ST. PETERSBURG, Fla. (WFLA) – Two bills are moving through the state legislature that may impact shark conservation in Florida.

Shark-finning is the process of cutting the fins off of live sharks, then dumping the fish back in the water and leaving them to drown or bleed to death. It was prohibited nationally in 2000 through the Shark Finning Prohibition Act by then-president Bill Clinton.

But now, two companion bills in Florida – HB 401 and SB 680 from Rep. Kristin Jacobs (D-Coconut Creek) and Sen. Travis Hutson (R-Palm Coast) – are planning to ban the possession and sale of shark fins on a state level. The bills aim to the move the lucrative shark fin industry out of the Sunshine State by banning the import and exports of shark fins.

Researchers, however, are hoping for a better solution – one that would better serve long-term shark sustainability.

“There’s really no need to eliminate the domestic industry because it’s already under heavy regulation,” Dr. Robert Hueter, the director of the Center for Shark Research at Mote Marine Laboratory, said. “It is true that there is a problem there and we don’t want to allow fins that have been acquired through the wrong way to come through the U.S.”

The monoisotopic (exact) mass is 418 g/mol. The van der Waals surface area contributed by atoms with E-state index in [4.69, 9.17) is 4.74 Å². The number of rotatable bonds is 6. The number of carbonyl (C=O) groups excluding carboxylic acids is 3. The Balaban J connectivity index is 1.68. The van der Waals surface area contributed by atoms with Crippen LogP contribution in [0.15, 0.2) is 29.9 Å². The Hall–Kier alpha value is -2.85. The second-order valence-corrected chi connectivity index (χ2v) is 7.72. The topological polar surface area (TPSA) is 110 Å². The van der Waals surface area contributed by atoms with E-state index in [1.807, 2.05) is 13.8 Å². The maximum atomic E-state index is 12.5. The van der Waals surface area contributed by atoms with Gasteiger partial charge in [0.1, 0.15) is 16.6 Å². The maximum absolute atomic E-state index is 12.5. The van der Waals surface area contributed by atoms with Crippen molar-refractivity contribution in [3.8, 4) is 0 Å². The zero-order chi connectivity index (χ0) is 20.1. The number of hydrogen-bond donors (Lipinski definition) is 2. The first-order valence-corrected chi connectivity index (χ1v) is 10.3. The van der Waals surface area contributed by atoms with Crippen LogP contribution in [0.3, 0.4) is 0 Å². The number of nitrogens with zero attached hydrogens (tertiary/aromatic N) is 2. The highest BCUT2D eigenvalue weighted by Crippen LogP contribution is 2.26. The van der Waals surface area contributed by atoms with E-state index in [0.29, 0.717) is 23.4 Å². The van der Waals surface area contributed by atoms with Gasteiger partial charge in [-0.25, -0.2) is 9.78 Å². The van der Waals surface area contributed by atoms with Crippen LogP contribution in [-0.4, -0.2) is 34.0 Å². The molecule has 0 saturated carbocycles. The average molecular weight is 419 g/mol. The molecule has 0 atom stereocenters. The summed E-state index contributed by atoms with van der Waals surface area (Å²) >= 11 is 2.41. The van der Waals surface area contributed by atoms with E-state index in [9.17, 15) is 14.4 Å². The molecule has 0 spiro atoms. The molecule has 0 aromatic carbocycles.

Hueter points to the Sustainable Shark Fisheries and Trade Act of 2019, brought for federal legislation by Sen. Marco Rubio (R-FL), which aims to heavily monitor their origin of shark fin imports.

According to research by Hueter, total trade in shark products was valued at $438.6 million for the fins internationally in 2011.

While a handful of states have enacted similar laws, New Jersey was the most recent, approving a bill last month.

With more than 40 years in the fishing industry and experience in marine law enforcement, Maderia Beach-based fisherman David Campo is eager to look at the amendments included in the state’s two bills.

“I want to look over the amendment to the bill and talk with NOAA more, which I’ve been in touch with,” said Campo. “We’re going back and forth to try and figure out exactly what they want to do which includes a study with MOTE on the topic.”

Campo uses 90 percent of the shark he catches to ensure minimal waste.

For now, Florida’s SB 680 has a scheduled hearing in the Rules Committee. HB 401 will see a second reading in the House.